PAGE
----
Headless Horseman by Mayne Reid - Chapter Forty Two. Vultures on the Wing

He who has travelled across the plains of Southern Texas cannot fail to have witnessed a spectacle of common occurrence—a flock of black vultures upon the wing.

An hundred or more in the flock, swooping in circles, or wide spiral gyrations—now descending almost to touch the prairie award, or the spray of the chapparal—anon soaring upward by a power in which the wing bears no part—their pointed pinions sharply cutting against the clear sky—they constitute a picture of rare interest, one truly characteristic of a tropical clime.

The traveller who sees it for the first time will not fail to rein up his horse, and sit in his saddle, viewing it with feelings of curious interest. Even he who is accustomed to the spectacle will not pass on without indulging in a certain train of thought which it is calculated to call forth.

There is a tale told by the assemblage of base birds. On the ground beneath them, whether seen by the traveller or not, is stretched some stricken creature—quadruped, or it may be man—dead, or it may be dying.

On the morning that succeeded that sombre night, when the three solitary horsemen made the crossing of the plain, a spectacle similar to that described might have been witnessed above the chapparal into which they had ridden. A flock of black vultures, of both species, was disporting above the tops of the trees, near the point where the avenue angled.

At daybreak not one could have been seen. In less than an hour after, hundreds were hovering above the spot, on widespread wings, their shadows sailing darkly over the green spray of the chapparal.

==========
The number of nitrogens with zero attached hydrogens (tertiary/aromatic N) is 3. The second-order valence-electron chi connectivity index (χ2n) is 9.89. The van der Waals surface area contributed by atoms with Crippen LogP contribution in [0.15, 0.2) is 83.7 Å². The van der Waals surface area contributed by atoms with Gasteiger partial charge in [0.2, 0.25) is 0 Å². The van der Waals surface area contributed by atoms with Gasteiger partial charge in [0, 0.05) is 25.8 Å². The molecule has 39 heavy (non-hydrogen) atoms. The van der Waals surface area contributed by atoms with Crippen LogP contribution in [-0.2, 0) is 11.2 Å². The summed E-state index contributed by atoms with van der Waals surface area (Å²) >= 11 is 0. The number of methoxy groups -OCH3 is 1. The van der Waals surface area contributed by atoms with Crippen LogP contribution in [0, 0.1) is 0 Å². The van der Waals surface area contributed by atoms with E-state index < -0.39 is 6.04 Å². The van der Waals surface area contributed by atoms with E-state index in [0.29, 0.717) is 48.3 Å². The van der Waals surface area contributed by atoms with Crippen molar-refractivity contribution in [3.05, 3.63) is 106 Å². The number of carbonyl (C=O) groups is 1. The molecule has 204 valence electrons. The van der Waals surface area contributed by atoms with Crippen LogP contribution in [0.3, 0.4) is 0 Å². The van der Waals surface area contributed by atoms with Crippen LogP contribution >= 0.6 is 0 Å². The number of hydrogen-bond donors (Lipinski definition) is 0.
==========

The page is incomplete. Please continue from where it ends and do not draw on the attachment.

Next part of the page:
A Texan traveller entering the avenue, and observing the ominous assemblage, would at once have concluded, that there was death upon his track.

Going farther, he would have found confirmatory evidence, in a pool of blood trampled by the hooves of horses.

Not exactly over this were the vultures engaged in their aerial evolutions. The centre of their swoopings appeared to be a point some distance off among the trees; and there, no doubt, would be discovered the quarry that had called them together.

At that early hour there was no traveller—Texan, or stranger—to test the truth of the conjecture; but, for all that, it was true.

At a point in the chapparal, about a quarter of a mile from the blood-stained path, lay stretched upon the ground the object that was engaging the attention of the vultures.

It was not carrion, nor yet a quadruped; but a human being—a man!

A young man, too, of noble lineaments and graceful shape—so far as could be seen under the cloak that shrouded his recumbent form—with a face fair to look upon, even in death.

Was he dead?

At first sight any one would have said so, and the black birds believed it. His attitude and countenance seemed to proclaim it beyond question.

He was lying upon his back, with face upturned to the sky—no care being taken to shelter it from the sun. His limbs, too, were not in a natural posture; but extended stiffly along the stony surface, as if he had lost the power to control them.

A colossal tree was near, a live oak, but it did not shadow him. He was outside the canopy of its frondage; and the sun’s beams, just beginning to penetrate the chapparal, were slanting down upon his pale face—paler by reflection from a white Panama hat that but partially shaded it.

His features did not seem set in death: and as little was it like sleep. It had more the look of death than sleep. The eyes were but half closed; and the pupils could be seen glancing through the lashes, glassy and dilated. Was the man dead?

Beyond doubt, the black birds believed that he was. But the black birds were judging only by appearances. Their wish was parent to the thought. They were mistaken.